A static type analyzer for Python code

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Configuring pytype


Pytype has a lot of knobs controlling its behaviour, and a fairly complex configuration system to support setting and tweaking them. Fortunately, using this system is relatively straightforward; the majority of developers should not need to delve into the internals of the config implementation.

It is reasonable to wonder why the extra complexity for what is basically a key/value dict. The main added features are (i) validating, processing and expressing constraints between options, and (ii) allowing reuse and forwarding of options from tools to pytype.

The config.Options object

Pytype packs all its configuration options into a single Options object (defined in This object can be constructed in one of two ways:

  1. From a list of command line flags (typically sys.argv), e.g. in

    options = config.Options(sys.argv[1:], command_line=True)
  2. By passing keyword args to config.Options.create:

    opts = config.Options.create(python_version=(3, 7), use_pickled_files=True)

In either case, options are validated, defaults filled in for any option not supplied, and an Options object returned. The rest of the code uses this single object, either via the ctx (it’s stored as ctx.options) or by passing it directly as a function argument. Options can be accessed as attributes, e.g.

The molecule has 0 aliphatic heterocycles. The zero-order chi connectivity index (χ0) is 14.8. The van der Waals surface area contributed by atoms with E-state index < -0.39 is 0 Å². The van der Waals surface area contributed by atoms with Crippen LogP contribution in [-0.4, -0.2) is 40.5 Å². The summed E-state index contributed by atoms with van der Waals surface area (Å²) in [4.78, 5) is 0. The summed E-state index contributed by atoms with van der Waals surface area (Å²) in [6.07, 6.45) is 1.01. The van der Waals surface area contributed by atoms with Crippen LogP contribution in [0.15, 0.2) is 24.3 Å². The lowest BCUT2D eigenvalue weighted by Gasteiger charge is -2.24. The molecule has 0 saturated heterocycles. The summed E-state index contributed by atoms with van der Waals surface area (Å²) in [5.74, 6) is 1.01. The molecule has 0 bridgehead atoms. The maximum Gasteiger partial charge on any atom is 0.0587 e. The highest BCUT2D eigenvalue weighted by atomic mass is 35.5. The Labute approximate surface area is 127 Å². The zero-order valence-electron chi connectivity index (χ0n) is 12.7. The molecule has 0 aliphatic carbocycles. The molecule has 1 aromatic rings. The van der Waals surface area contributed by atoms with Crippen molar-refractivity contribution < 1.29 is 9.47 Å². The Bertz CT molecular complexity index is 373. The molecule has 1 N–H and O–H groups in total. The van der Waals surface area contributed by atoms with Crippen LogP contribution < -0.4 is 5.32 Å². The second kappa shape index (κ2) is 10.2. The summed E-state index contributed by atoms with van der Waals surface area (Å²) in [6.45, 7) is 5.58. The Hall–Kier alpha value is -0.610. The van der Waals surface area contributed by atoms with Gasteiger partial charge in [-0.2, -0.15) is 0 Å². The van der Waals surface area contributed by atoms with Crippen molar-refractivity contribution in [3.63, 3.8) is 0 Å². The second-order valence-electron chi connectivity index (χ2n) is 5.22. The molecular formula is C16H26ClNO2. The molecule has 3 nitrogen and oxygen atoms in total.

if options.analyze_annotated:

Setting options

The options object is intended to be created at the start of the pytype invocation (either by passing command line flags to the executable, or by creating a config.Options instance programmatically and passing it to one of pytype’s library entry points), and treated as an immutable singleton thereafter. However it is useful in test code to be able to set and modify options while testing different scenarios. The Options class provides an options.tweak(**kwargs) method for that, allowing individual options to be changed at “runtime”.

One caveat is that unlike the Options() and Options.create() constructors, options.tweak() simply sets attributes directly, bypassing the usual postprocessing steps.

Library-only options

The config system has some functions specifically to support tools that use pytype as a library (i.e. they have no corresponding command-line flag defined in the argument parser).

These are defined in two places:

  1. The _LIBRARY_ONLY_OPTIONS hash, which currently contains a single option to replace the built-in open() function